5.  Think about your WHY and let that guide your motivation.

Why do you pick up your camera?  What is it about photography that makes you happy? If you can keep your focus on the why then it will help you stay motivated plus guide how you choose to practice photography.  Here are some examples.  If you want to document your family life & you spend a lot of time indoors then it will help you to figure out what the light is like at different times of the day at home.  If you want to make sure to photograph all the sports your kids play, then you may want to try renting a few different lenses until you figure out which one is best for photographing their games.  Think about what you love and how you want to photograph it then work through all the ways you can practice that genre.

6.  Work towards developing a photography project.

This one can be something that happens naturally over time or it can be something that you purposefully choose.  I love the beach.  And I like the challenge of finding new ways to document this love.  These two things led me to create a series of images with movement at the beach.  It didn’t start out as an intentional project but once I realized I was starting a collection, it became intentional.  You can make a project out of almost anything.  Here are a few ideas for projects that will help you will purposeful photography practice:

  • Project 365
  • Project 52
  • Self Portrait project
  • food photography
  • macro
  • just the details
  • nature

If you are looking for some more ideas for photography projects, you can check out my Pinterest board with some really creative projects or you can find some inspiration with 9 must read books for creatives.

7.  Look over your work and analyze.

Sometimes just sitting down and looking through the photos you have taken with a critical eye can be all you need to pick out a few areas for improvement.  You can look through a set of images from one time frame or even your top 20 favorites right now.  Think about what can be improved.  Is it composition?  Or lighting?  Or do you need to work on editing skills?  If you can pair up with a friend it can be good to look at each other’s photos and share some constructive criticism.  Talking through my photos with photography friends has been such a tremendous part of my growth.  It can be hard to see past the people and places we love in our images to see them with a critical eye.  But, if you ask someone who you trust for their input they might see things you don’t see.  I’ve even gotten some good feedback from my husband a few times and he isn’t into photography at all.  Analyzing what is working and where you need improvement will help you focus as you practice.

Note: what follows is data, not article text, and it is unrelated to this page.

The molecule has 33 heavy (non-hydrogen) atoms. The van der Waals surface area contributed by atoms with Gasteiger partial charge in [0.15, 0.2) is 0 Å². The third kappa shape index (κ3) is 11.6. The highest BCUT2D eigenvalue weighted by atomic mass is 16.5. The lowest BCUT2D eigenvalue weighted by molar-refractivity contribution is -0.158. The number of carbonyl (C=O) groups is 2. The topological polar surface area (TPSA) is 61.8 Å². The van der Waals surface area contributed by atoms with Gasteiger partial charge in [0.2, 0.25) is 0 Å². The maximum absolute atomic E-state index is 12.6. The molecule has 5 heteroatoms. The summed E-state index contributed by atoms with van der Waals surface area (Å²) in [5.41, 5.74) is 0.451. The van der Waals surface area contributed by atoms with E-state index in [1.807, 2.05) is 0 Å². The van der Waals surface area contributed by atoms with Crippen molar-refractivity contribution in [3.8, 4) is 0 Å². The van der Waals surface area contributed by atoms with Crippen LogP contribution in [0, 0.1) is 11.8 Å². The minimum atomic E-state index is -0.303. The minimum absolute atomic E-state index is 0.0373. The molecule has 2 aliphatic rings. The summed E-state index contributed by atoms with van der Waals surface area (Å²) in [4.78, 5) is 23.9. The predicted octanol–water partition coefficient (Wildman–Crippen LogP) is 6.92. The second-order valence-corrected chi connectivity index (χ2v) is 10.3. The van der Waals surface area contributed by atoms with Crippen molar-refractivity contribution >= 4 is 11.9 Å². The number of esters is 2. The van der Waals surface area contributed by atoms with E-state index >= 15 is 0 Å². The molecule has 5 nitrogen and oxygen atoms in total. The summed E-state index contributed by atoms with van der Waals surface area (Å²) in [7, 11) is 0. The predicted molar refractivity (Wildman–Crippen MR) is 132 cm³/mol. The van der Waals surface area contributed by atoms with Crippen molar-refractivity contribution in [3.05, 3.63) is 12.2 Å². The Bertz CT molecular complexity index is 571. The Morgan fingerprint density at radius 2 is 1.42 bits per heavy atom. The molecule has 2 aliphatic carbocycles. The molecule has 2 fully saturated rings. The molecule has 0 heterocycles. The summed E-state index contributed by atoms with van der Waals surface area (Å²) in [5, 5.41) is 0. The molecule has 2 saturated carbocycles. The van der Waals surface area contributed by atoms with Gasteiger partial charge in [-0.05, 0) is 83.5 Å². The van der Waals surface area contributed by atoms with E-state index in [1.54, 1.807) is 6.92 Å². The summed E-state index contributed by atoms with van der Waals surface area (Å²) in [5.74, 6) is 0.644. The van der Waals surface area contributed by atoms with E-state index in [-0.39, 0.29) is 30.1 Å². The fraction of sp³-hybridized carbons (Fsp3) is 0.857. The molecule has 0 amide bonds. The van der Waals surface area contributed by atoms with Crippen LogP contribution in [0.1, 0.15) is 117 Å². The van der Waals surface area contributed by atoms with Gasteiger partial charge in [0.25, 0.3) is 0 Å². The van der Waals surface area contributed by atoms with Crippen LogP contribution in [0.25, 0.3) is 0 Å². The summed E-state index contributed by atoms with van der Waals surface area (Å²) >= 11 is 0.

8.  Slow down.

It is so easy with digital cameras to just keep clicking the shutter.  But there are benefits to slowing down.  You can even tell yourself to shoot like it’s film.  Give yourself a predetermined number of shutter clicks to get the images you are after.  Then really look at all four corners of the frame before you press the shutter.  Make sure that everything in the frame is there for a reason & be intentional about it.

Hopefully these 8 ways to make photography practice purposeful have sparked some ideas for you and inspired you to pick up your camera!